About 30 men dressed in military attire burst into a university dormitory near San Salvador and dragged out six Jesuit priests, five of them Spanish nationals, and executed each of them 26 years ago.
''They were assassinated with lavish barbarity'' said the Rev. José María Tojeira, the Jesuit Provincial for Central America told the New York Times at the time. ''For example, they took out their brains.''
The savagery of the murders – apart from the priests, two witnesses were also killed – brought under a harsh spotlight United States support for the Salvadoran regime, which was trying to put down a left-wing insurgency.
Now much of that history is being played out in a North Carolina court battle that could determine whether a former Salvadoran Army colonel accused of playing a part in the notorious slayings gets extradited to Spain.
Inocente Orlando Montano Morales – who is being held in North Carolina – is one of 20 former Salvadoran military members indicted by a court in Spain for the killing of the priests. He is currently the only former officer within the reach of prosecutors; most of the others are in El Salvador, where authorities have no plans to prosecute or extradite them because of an amnesty law for crimes committed during the 12-year civil war that ended in 1992.
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Montano, 73, has denied involvement in the killings of the priests. A defense lawyer in the extradition case didn't respond to an email seeking comment.
Carolyn Patty Blum, a human rights lawyer who helped persuade Spanish authorities to take up the case, said Montano offers the best chance for mounting a trial that would show what role top military officials played in the killings.
"There will be no movement in El Salvador for the vast majority of the defendants unless there is an erosion of the amnesty law," said Blum, senior legal adviser to the Center for Justice and Accountability.
Calling arguments against extraditing Montano a "nonstarter," Blum said she believes the judge will have all the information she needs by the end of the next hearing and could rule from the bench or issue a written ruling later.
The State Department has a final say, but it seems unlikely that it would refuse extradition because one of its lawyers already reviewed Spain's request before the department referred it to federal prosecutors.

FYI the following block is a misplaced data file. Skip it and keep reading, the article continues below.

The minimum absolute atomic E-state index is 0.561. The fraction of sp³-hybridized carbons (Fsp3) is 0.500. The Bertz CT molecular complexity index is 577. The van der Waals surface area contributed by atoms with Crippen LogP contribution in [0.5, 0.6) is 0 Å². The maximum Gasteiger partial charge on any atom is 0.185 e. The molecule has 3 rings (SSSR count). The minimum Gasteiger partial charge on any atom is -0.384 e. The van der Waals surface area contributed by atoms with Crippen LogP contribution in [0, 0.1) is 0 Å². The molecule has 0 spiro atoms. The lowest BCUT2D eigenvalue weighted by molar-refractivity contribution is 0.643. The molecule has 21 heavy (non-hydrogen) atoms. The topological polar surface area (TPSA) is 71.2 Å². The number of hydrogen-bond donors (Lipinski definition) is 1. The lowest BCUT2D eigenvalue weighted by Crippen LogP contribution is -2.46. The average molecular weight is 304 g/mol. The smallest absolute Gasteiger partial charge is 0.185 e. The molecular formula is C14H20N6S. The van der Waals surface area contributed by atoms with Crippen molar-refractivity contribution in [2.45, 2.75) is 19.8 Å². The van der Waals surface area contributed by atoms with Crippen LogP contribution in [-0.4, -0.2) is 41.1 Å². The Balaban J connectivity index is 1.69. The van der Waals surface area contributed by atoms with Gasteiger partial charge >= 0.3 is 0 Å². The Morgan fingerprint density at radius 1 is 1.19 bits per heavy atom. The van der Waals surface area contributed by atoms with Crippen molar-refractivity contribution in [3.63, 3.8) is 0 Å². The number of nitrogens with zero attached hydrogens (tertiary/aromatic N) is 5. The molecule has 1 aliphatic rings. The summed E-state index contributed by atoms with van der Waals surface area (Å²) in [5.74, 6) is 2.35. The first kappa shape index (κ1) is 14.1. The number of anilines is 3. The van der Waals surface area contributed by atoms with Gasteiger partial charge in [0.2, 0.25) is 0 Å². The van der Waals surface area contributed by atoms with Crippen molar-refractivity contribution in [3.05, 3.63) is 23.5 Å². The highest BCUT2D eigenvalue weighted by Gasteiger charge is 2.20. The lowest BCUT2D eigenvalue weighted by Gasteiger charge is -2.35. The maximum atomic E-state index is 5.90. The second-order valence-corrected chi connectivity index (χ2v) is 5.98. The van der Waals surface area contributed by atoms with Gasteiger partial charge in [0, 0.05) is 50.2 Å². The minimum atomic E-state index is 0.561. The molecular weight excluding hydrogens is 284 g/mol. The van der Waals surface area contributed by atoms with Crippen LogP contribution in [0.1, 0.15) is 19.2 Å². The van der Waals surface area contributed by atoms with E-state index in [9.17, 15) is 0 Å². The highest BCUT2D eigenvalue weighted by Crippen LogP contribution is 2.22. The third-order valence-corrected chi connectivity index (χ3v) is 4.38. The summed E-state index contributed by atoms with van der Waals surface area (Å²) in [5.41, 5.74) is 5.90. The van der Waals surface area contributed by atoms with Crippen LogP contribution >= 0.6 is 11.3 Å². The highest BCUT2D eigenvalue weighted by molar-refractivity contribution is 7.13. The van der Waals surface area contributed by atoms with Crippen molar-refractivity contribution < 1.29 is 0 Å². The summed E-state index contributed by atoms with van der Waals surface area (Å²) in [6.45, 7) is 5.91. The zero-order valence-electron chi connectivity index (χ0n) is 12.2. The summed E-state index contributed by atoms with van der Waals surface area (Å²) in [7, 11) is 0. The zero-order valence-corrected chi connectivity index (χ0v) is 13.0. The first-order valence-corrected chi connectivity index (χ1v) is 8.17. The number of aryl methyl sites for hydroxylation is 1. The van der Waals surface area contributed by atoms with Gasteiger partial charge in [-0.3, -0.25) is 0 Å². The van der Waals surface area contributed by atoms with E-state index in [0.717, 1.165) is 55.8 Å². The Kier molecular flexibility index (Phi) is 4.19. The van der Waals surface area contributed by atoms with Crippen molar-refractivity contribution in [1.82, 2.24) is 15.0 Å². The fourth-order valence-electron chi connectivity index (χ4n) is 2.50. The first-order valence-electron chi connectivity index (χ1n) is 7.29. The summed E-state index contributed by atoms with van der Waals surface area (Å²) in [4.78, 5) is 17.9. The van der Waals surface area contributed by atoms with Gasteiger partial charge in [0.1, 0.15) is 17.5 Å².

The killings sparked international outrage and helped erode U.S. support for the right-wing Salvadoran government's fight against leftist rebels.
"The overall reaction was one of shock, and recognition of what was actually happening El Salvador and what role the U.S. government was playing," said Tim Byrnes, a political science professor at Colgate University.
The U.S. government supplied money, weapons and training to government forces. But the plentiful weapons also fell into rebel hands. "In effect, we were arming both sides," U.S. Sen. Daniel Patrick Moynihan said on the Senate floor the day after the killings.
The deaths occurred the early morning of Nov. 16, 1989, when court documents say members of the Salvadoran military killed six Jesuit priests, their housekeeper and her daughter at a university in the country's capital city. The priests had been calling for discussions to end the fighting.
Two military officers were sentenced to prison in El Salvador in 1992 for the killings, but they were released a little over a year later after the amnesty went into effect. Montano and other high-level officials were never tried.
An extradition complaint filed by U.S. authorities in April says Montano, who also served as El Salvador's vice minister of defense and public safety, oversaw a government radio station that issued death threats against priests at the university. It says the colonel attended a meeting when another officer gave the order for the killings.
An arrest warrant issued in Spain accuses Montano of murder and other charges under a terrorism law.
Blum said her organization partnered with a Spanish advocacy group to file a 2008 complaint asking authorities there to look into the case. The indictments were issued in 2011 after an investigation by a Spanish court.
Montano arrived in the U.S. in the early 2000s and worked for six years at a candy factory in a Boston suburb. He was arrested in 2011 and sentenced to nearly two years for immigration fraud and perjury. He served his time in a federal prison in North Carolina, setting the stage for the extradition fight here.
Montano was taken into custody by U.S. Marshals after his release from prison in April. He's being held at a jail in Greenville, where the next court hearing will take place.
Based on reporting by The Associated Press.